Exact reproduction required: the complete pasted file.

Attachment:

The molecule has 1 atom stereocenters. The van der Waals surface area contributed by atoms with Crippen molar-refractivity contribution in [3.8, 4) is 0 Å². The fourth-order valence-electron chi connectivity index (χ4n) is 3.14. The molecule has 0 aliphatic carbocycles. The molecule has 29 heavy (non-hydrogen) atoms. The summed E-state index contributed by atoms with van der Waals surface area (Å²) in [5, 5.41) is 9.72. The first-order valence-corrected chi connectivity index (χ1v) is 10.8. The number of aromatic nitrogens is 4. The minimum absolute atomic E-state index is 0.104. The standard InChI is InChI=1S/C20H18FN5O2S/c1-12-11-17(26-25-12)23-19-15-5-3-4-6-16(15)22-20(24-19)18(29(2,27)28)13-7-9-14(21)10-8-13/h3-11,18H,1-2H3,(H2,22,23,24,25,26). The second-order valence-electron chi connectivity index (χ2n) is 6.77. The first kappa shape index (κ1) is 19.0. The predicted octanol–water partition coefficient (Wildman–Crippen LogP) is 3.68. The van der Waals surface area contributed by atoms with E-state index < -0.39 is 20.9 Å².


The molecule has 1 atom stereocenters. The van der Waals surface area contributed by atoms with Crippen molar-refractivity contribution in [3.8, 4) is 0 Å². The fourth-order valence-electron chi connectivity index (χ4n) is 3.14. The molecule has 0 aliphatic carbocycles. The molecule has 29 heavy (non-hydrogen) atoms. The summed E-state index contributed by atoms with van der Waals surface area (Å²) in [5, 5.41) is 9.72. The first-order valence-corrected chi connectivity index (χ1v) is 10.8. The number of aromatic nitrogens is 4. The minimum absolute atomic E-state index is 0.104. The standard InChI is InChI=1S/C20H18FN5O2S/c1-12-11-17(26-25-12)23-19-15-5-3-4-6-16(15)22-20(24-19)18(29(2,27)28)13-7-9-14(21)10-8-13/h3-11,18H,1-2H3,(H2,22,23,24,25,26). The second-order valence-electron chi connectivity index (χ2n) is 6.77. The first kappa shape index (κ1) is 19.0. The predicted octanol–water partition coefficient (Wildman–Crippen LogP) is 3.68. The van der Waals surface area contributed by atoms with E-state index < -0.39 is 20.9 Å².